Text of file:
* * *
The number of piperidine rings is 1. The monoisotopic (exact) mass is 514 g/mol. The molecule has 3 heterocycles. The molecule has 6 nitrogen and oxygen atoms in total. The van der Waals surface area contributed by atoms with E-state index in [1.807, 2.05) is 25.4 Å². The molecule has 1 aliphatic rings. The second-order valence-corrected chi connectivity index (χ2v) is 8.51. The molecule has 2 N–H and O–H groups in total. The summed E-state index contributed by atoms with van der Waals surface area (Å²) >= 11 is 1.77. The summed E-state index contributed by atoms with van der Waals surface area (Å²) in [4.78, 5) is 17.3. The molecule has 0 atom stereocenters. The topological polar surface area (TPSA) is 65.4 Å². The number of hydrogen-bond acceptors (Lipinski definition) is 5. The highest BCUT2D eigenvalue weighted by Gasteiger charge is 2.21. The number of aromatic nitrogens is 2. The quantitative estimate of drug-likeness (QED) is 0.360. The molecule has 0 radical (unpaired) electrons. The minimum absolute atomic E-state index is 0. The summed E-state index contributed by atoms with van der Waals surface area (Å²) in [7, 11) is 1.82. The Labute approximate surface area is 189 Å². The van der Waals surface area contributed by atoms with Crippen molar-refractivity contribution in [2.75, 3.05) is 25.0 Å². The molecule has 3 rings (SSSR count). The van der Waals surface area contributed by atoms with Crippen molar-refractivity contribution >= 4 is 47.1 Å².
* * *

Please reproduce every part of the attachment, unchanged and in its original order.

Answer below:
The number of piperidine rings is 1. The monoisotopic (exact) mass is 514 g/mol. The molecule has 3 heterocycles. The molecule has 6 nitrogen and oxygen atoms in total. The van der Waals surface area contributed by atoms with E-state index in [1.807, 2.05) is 25.4 Å². The molecule has 1 aliphatic rings. The second-order valence-corrected chi connectivity index (χ2v) is 8.51. The molecule has 2 N–H and O–H groups in total. The summed E-state index contributed by atoms with van der Waals surface area (Å²) >= 11 is 1.77. The summed E-state index contributed by atoms with van der Waals surface area (Å²) in [4.78, 5) is 17.3. The molecule has 0 atom stereocenters. The topological polar surface area (TPSA) is 65.4 Å². The number of hydrogen-bond acceptors (Lipinski definition) is 5. The highest BCUT2D eigenvalue weighted by Gasteiger charge is 2.21. The number of aromatic nitrogens is 2. The quantitative estimate of drug-likeness (QED) is 0.360. The molecule has 0 radical (unpaired) electrons. The minimum absolute atomic E-state index is 0. The summed E-state index contributed by atoms with van der Waals surface area (Å²) in [7, 11) is 1.82. The Labute approximate surface area is 189 Å². The van der Waals surface area contributed by atoms with Crippen molar-refractivity contribution in [2.75, 3.05) is 25.0 Å². The molecule has 3 rings (SSSR count). The van der Waals surface area contributed by atoms with Crippen molar-refractivity contribution >= 4 is 47.1 Å².